Catfish’s Maw simultaneously redefines what a Link’s Awakening dungeon can be while also adhering too strictly to past dungeons. Its design is so open and its Master Stalfos mini-boss so demanding of exploration, that backtracking is more essential to Catfish’s Maw than any other dungeon so far. Sometimes this works well, such as how backtracking with the Hookshot encourages players to reinterpret spaces in terms of the item. But more often than not, this backtracking is just the player blindly searching for their next objective. Meanwhile, the dungeon is completely lacking of theme, and elements of its design (such as its art design, semi-aquatic architecture, enemy selection, and lack of puzzles) are all so evocative of Angler’s Tunnel that Catfish’s Maw lacks its own identity4. Key Cavern
Key Cavern is a flawed but ambitious space that might be the game’s most defining dungeon so far. Featuring a relatively complex layout including many branching paths and a plethora of keys and locked doors, the dungeon makes the most of its tidy stature by asking the player to make multiple trips through it in order to unearth all its secrets. While this is a shrewd design decision seen throughout several of the game’s dungeons, Key Cavern falls a little flat when it comes to its enemies and puzzle design, which generally feel rough around the edges and less nuanced than those of past dungeons. Still, its comparative complexity and thorough integration of its theme make for a dungeon where no space goes wasted despite many dead ends.
Angler’s Tunnel is a deeply thought-out dungeon that suffers from minor design decisions. Its theme is superbly integrated, but water can also act as a frustrating barrier when the player is asked to backtrack without the Flippers. Its layout is intricate and imaginative, but its unnecessary dead-ends and only partially-used screens can make navigation a game of chance. Its miniboss is among the best battles in the entire game, but its boss fall on its face because of its ridiculous effortlessness. All in all, it is a dungeon that works best on paper, though it benefits greatly from its thematic unity and sunken ambitions.2. Face Shrine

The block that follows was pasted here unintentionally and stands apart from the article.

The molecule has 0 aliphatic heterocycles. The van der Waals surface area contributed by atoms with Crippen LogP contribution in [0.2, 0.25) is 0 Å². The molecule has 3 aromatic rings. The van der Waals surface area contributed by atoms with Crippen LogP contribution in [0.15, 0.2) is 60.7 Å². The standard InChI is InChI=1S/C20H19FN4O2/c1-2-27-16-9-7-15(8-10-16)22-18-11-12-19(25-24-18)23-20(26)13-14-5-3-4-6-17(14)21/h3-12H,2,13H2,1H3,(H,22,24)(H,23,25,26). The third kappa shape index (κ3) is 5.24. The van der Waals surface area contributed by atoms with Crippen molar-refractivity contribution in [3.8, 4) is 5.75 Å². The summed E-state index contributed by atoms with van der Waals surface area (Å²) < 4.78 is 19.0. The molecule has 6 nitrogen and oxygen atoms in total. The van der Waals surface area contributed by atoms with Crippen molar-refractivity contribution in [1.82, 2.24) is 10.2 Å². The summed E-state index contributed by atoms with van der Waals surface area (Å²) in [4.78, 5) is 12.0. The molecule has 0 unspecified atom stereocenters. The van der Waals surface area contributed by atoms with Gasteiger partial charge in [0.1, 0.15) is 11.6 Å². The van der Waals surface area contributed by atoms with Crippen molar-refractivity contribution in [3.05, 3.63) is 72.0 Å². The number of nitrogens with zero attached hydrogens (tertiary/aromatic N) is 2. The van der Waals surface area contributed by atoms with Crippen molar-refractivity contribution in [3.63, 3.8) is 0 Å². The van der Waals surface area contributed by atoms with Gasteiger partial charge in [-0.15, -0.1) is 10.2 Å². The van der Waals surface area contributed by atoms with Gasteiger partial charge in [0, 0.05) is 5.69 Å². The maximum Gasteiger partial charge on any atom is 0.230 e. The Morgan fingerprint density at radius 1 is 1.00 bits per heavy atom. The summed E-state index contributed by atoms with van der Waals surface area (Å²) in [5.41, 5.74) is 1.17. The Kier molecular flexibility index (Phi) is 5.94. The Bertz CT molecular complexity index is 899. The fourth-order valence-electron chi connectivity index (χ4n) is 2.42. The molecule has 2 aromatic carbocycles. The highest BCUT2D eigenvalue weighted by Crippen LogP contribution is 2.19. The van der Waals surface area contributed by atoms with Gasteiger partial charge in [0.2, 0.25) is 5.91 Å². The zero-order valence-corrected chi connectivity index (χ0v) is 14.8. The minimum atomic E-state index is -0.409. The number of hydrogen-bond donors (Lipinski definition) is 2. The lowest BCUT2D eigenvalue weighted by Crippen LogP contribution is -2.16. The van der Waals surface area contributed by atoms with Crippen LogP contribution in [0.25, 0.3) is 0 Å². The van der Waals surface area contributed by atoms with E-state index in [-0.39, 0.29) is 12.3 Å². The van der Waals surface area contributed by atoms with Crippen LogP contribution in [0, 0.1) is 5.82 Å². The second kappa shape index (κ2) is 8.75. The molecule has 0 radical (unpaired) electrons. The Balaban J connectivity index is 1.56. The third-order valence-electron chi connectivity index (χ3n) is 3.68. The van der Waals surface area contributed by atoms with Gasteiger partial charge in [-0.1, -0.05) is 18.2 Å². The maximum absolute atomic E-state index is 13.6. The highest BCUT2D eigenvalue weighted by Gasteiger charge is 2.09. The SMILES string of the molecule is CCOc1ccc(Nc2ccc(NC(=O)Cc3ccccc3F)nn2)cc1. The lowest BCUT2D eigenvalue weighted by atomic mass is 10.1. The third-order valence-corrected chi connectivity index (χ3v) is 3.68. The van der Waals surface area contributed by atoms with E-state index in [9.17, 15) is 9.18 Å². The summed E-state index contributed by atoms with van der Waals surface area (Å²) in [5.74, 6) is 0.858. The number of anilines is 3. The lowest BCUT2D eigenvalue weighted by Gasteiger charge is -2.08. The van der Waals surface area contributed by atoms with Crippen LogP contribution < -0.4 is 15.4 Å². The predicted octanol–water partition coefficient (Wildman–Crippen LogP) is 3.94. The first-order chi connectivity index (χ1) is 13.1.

Face Shrine is an open, colorful dungeon with a wide array of puzzles, obstacles, secrets, and enemy types that make every room unique. While it is too open at the start, it gains momentum in the second half, when the player discovers some of the dungeon’s navigational puzzles. Meanwhile, its combat is generally fantastic, including its enjoyable mini-boss and less successful, though conceptually ambitious, final boss. While it does little with its humorous face theme, and its item is arguably the worst in the game, Face Shrine is a better-than-average dungeon in most important regards.
1. Turtle Rock
Turtle Rock may not be totally cleansed of the game’s frequent navigational woes, but it is the most consistently interesting and enjoyable dungeon in Link’s Awakening, both room-for-room and as one cohesive place. While most dungeons are weighed down by a glaring flaw (often concerning pathfinding or sense of place), Turtle Rock doesn’t suffer from any major weaknesses. Its steady stream of specialized puzzles and battles makes for an enjoyable and climactic near-final romp that builds off the strengths of past dungeons while also carving its own identity. While many dungeons in Link’s Awakening define themselves by a gimmick or halfhearted theme, Turtle Rock is most memorable because it is the only dungeon in the game whose ambitious but careful design straddles the line between closed and open, new and old, and too easy and too hard. It is the peak of dungeon design in Link’s Awakening, and perhaps the only dungeon in the game that measures up to the best dungeons of other Zelda titles.